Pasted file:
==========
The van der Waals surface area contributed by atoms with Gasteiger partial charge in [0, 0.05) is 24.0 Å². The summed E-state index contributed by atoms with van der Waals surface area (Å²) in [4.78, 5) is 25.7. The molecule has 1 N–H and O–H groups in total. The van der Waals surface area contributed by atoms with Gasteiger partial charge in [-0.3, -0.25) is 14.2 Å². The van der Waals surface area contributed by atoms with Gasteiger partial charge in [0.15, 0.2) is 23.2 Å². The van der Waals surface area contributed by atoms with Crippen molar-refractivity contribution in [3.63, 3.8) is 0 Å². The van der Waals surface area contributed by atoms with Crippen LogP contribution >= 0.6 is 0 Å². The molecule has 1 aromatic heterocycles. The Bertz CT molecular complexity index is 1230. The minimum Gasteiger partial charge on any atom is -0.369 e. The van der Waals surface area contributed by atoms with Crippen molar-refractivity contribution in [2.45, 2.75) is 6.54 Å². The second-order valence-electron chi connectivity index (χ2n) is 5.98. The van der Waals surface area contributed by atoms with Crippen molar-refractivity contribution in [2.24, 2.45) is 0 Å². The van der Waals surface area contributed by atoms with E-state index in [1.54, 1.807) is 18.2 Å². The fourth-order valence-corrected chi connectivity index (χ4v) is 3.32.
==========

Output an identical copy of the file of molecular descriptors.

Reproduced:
The van der Waals surface area contributed by atoms with Gasteiger partial charge in [0, 0.05) is 24.0 Å². The summed E-state index contributed by atoms with van der Waals surface area (Å²) in [4.78, 5) is 25.7. The molecule has 1 N–H and O–H groups in total. The van der Waals surface area contributed by atoms with Gasteiger partial charge in [-0.3, -0.25) is 14.2 Å². The van der Waals surface area contributed by atoms with Gasteiger partial charge in [0.15, 0.2) is 23.2 Å². The van der Waals surface area contributed by atoms with Crippen molar-refractivity contribution in [3.63, 3.8) is 0 Å². The van der Waals surface area contributed by atoms with Crippen LogP contribution >= 0.6 is 0 Å². The molecule has 1 aromatic heterocycles. The Bertz CT molecular complexity index is 1230. The minimum Gasteiger partial charge on any atom is -0.369 e. The van der Waals surface area contributed by atoms with Crippen molar-refractivity contribution in [2.45, 2.75) is 6.54 Å². The second-order valence-electron chi connectivity index (χ2n) is 5.98. The van der Waals surface area contributed by atoms with Crippen molar-refractivity contribution in [2.24, 2.45) is 0 Å². The van der Waals surface area contributed by atoms with E-state index in [1.54, 1.807) is 18.2 Å². The fourth-order valence-corrected chi connectivity index (χ4v) is 3.32.